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Book part
Publication date: 5 January 2006

Corey Rosen

This paper looks at the research to date on the future of broadly granted stock options (options granted to at least half the full-time employees of a company). In the…

Abstract

This paper looks at the research to date on the future of broadly granted stock options (options granted to at least half the full-time employees of a company). In the U.S., granting options broadly became popular in the late 1990s, but has lost some of its appeal in the wake of stock market declines, accounting changes, and increased shareholder concerns about dilution. The data indicate a significant minority of companies will change their plans, but a substantial majority will keep them. The data also indicate changes in accounting rules will not affect stock prices and that broadly granted options are better for corporate performance than narrowly granted options.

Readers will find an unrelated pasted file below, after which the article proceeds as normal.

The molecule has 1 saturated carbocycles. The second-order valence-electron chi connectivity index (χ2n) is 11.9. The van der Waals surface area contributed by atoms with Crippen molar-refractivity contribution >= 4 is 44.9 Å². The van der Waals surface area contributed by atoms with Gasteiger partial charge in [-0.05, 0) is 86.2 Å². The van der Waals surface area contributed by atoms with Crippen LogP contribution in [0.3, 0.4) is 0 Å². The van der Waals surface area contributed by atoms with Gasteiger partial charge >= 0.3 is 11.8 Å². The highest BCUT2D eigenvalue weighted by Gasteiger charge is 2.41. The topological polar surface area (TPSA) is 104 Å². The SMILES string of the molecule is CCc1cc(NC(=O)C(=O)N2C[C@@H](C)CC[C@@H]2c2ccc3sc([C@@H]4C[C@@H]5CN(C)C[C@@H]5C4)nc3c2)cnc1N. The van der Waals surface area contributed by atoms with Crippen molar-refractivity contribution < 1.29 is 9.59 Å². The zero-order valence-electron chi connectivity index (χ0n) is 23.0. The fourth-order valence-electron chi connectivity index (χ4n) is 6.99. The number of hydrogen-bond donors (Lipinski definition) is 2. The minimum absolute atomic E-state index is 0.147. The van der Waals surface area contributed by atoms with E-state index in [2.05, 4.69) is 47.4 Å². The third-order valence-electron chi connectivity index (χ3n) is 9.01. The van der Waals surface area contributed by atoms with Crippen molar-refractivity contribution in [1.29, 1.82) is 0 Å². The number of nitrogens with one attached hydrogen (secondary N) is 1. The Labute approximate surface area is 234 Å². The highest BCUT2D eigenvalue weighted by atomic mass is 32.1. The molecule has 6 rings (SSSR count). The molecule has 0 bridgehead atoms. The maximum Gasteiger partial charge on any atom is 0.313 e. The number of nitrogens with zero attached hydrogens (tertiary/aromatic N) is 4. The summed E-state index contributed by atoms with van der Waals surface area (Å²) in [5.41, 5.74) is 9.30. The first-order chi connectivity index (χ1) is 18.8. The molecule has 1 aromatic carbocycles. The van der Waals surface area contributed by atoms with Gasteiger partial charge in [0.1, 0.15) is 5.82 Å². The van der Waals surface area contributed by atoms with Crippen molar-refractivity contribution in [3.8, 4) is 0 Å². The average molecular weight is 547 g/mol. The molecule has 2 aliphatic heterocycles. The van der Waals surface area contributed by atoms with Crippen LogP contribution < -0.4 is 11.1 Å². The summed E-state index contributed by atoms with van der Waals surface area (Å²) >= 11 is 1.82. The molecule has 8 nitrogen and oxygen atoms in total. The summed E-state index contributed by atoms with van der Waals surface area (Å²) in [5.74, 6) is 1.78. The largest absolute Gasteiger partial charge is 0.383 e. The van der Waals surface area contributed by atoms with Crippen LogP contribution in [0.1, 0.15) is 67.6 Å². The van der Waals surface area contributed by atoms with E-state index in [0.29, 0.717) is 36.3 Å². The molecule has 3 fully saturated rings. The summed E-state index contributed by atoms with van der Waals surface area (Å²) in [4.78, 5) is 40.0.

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Participation in the Age of Globalization and Information
Type: Book
ISBN: 978-0-76231-278-8

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Article
Publication date: 7 August 2018

Joseph Blasi, Douglas Kruse and Richard B. Freeman

The purpose of this paper is to review the historical background for broad-based ownership in the USA, the development of forms of employee ownership and profit sharing in…

Abstract

Purpose

The purpose of this paper is to review the historical background for broad-based ownership in the USA, the development of forms of employee ownership and profit sharing in the USA, the research literature on employee ownership and profit sharing and related employee participation, the development of policy and options for new policies.